Nick Clegg makes new appeal to the young by promising drug laws overhaul

Lib Dem leader will be speaking in London with Sir Richard Branson

Nigel Morris
Wednesday 04 March 2015 01:02
The Lib Dem leader will claim the war on drugs has failed
The Lib Dem leader will claim the war on drugs has failed

Young adults should not be prevented from applying for jobs because of a “stupid youthful mistake” with drugs, Nick Clegg will say today as he sets out Liberal Democrat plans to overhaul drugs laws.

He will call for an end to the “ludicrous” position that teenagers who are caught with drugs could jeopardise their career prospects years later.

Mr Clegg, speaking in London with Sir Richard Branson, will claim the war on drugs has failed. He will argue that drug possession should primarily be treated as a health issue rather than a criminal offence, with users offered treatment or education or given a civil fine.

The policy, to be contained in his party’s election manifesto, will be attacked by opponents as amounting to the decriminalisation of drug use.

But Mr Clegg will argue that evidence from abroad shows that addiction is not tackled by criminalising users.

“In this country, if you’re a young person – say, out at a club with friends – and you get arrested for possession of a small amount of drugs, it’s likely you’ll end up with a criminal record,” he will say.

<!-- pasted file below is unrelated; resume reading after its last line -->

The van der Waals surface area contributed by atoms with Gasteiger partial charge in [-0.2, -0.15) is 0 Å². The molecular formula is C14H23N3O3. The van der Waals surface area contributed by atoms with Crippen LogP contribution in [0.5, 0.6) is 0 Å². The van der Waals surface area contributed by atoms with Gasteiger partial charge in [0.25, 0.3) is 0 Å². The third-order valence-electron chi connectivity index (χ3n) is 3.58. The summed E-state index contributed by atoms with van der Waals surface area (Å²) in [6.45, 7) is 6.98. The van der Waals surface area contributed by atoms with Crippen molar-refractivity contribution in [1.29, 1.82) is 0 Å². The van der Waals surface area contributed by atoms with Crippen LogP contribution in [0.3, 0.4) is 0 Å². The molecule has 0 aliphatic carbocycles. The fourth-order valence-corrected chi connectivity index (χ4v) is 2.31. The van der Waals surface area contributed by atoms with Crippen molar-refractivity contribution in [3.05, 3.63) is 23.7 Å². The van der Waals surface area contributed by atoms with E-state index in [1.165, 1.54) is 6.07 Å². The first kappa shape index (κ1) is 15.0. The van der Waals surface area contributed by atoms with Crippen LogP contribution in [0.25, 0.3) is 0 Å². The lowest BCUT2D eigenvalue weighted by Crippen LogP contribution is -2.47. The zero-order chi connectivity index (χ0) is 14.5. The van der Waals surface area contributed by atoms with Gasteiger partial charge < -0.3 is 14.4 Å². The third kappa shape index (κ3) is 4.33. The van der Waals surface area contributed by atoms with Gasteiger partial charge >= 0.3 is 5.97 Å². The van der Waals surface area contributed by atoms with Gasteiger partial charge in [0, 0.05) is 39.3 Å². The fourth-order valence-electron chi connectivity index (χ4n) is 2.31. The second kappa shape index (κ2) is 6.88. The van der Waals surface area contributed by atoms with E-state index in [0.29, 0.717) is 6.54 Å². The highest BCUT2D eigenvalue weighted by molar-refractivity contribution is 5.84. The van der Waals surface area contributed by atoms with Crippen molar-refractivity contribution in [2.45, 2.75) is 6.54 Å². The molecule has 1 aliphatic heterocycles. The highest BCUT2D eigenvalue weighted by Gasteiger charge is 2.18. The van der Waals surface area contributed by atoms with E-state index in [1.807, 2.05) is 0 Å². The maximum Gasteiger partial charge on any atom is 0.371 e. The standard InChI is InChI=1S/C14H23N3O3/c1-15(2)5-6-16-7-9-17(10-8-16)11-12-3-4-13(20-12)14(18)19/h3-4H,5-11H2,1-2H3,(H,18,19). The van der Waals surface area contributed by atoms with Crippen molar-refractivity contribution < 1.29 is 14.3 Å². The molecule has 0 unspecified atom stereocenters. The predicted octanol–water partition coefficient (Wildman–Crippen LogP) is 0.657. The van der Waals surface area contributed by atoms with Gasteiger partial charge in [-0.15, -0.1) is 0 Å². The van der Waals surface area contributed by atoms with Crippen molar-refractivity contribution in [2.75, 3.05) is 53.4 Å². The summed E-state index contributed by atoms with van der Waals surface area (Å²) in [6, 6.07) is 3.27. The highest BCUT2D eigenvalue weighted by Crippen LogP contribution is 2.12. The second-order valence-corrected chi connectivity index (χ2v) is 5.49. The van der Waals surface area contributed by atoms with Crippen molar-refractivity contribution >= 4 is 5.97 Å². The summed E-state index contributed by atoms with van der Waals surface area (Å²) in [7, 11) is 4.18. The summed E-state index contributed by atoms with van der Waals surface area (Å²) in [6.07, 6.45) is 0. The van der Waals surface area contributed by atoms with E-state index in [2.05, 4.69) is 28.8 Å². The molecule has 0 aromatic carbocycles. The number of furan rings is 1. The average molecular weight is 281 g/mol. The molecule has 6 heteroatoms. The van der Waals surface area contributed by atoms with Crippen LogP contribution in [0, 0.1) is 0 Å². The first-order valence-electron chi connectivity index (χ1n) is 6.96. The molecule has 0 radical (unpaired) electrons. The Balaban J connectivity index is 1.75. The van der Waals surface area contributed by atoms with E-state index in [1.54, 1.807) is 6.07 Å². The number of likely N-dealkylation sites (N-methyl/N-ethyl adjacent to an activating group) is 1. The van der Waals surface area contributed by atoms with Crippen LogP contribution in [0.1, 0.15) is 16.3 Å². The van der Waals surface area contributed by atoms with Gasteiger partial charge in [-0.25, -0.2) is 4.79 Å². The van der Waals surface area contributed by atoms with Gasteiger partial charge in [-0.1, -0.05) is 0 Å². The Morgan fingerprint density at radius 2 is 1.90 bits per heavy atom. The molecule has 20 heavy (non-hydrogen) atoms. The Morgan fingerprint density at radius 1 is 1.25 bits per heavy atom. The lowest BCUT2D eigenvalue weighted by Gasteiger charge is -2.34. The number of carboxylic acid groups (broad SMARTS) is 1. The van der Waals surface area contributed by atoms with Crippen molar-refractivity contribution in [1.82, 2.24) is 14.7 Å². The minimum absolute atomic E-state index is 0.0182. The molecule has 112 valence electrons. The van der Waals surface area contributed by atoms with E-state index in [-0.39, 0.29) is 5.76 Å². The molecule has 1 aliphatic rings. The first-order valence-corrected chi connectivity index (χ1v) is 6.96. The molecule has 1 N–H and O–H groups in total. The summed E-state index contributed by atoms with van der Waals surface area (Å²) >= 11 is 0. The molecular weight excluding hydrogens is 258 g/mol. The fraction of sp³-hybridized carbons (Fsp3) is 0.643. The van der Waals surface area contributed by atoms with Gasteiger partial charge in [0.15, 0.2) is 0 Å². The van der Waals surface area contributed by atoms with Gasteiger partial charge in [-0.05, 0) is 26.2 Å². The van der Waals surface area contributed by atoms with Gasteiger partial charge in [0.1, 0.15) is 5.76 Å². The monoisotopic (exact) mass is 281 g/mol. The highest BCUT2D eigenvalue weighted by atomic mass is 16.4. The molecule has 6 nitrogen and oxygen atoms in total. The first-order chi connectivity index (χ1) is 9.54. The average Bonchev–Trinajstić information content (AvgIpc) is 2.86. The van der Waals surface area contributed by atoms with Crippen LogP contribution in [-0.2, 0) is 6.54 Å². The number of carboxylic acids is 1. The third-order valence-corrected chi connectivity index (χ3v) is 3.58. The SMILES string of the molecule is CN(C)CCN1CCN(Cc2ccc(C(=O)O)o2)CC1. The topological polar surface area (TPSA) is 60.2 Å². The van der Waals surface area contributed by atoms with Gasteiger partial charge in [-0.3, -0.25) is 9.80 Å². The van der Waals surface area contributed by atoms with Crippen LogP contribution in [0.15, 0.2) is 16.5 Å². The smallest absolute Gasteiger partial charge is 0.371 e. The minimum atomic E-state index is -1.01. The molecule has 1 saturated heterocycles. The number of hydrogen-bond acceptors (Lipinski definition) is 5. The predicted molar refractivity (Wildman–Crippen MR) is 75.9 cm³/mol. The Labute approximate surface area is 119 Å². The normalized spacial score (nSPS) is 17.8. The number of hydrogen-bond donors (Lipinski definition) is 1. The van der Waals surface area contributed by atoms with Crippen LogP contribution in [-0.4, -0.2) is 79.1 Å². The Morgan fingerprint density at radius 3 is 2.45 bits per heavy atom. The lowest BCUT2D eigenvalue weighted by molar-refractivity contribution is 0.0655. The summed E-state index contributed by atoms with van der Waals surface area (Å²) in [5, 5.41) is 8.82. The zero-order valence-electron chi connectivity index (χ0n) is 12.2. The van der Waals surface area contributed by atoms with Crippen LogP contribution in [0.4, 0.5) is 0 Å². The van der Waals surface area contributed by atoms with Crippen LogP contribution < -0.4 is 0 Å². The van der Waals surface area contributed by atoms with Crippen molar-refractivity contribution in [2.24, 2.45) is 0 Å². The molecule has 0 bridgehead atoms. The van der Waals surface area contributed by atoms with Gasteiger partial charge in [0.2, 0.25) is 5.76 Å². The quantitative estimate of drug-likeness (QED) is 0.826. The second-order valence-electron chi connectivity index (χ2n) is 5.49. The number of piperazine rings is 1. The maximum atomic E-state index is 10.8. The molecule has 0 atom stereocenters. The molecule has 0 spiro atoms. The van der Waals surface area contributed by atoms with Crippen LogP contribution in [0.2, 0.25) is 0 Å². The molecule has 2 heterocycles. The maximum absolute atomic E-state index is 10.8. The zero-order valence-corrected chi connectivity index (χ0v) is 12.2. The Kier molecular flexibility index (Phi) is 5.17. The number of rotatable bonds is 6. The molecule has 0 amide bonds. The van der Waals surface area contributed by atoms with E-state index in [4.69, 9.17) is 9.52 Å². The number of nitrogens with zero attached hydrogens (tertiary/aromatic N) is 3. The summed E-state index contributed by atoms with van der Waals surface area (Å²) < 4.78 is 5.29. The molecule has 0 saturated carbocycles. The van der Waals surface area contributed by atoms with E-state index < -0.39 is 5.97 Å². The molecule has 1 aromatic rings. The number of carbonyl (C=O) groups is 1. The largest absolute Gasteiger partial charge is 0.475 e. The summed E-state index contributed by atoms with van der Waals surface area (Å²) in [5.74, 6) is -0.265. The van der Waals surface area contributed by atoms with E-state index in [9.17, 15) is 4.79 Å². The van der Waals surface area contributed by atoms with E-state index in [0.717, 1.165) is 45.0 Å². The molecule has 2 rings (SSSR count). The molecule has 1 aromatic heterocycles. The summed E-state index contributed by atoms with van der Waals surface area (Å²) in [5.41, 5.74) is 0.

“That means this stupid youthful mistake could damage your whole future – possibly stopping you from getting the job you want, whether it’s as a doctor, nurse, teacher or even a taxi driver.”

A teenager cautioned for possession of drugs for personal use, has to declare it for six years when applying for certain jobs. If convicted and fined for the same offence, a job applicant has to declare it for 11 years.

In an interview yesterday, Mr Clegg, who has previously said he did not believe in God, said he remained open to religion.

He said he took “great joy” in accompanying his Roman Catholic wife Miriam and their children to Mass almost every weekend.

“I sometimes think it must be the most wonderful thing to be infused with faith. It’s not something that's happened to me… I would embrace it.

“Labels get attached to you, but I’ve never had much time for vociferous secularism,” he told Premier Christian Radio.

“I still question about one's spiritual life. I believe we are spiritual beings as well as physical beings and I hope I’ll continue to search and think about and grapple with that until my dying day.”

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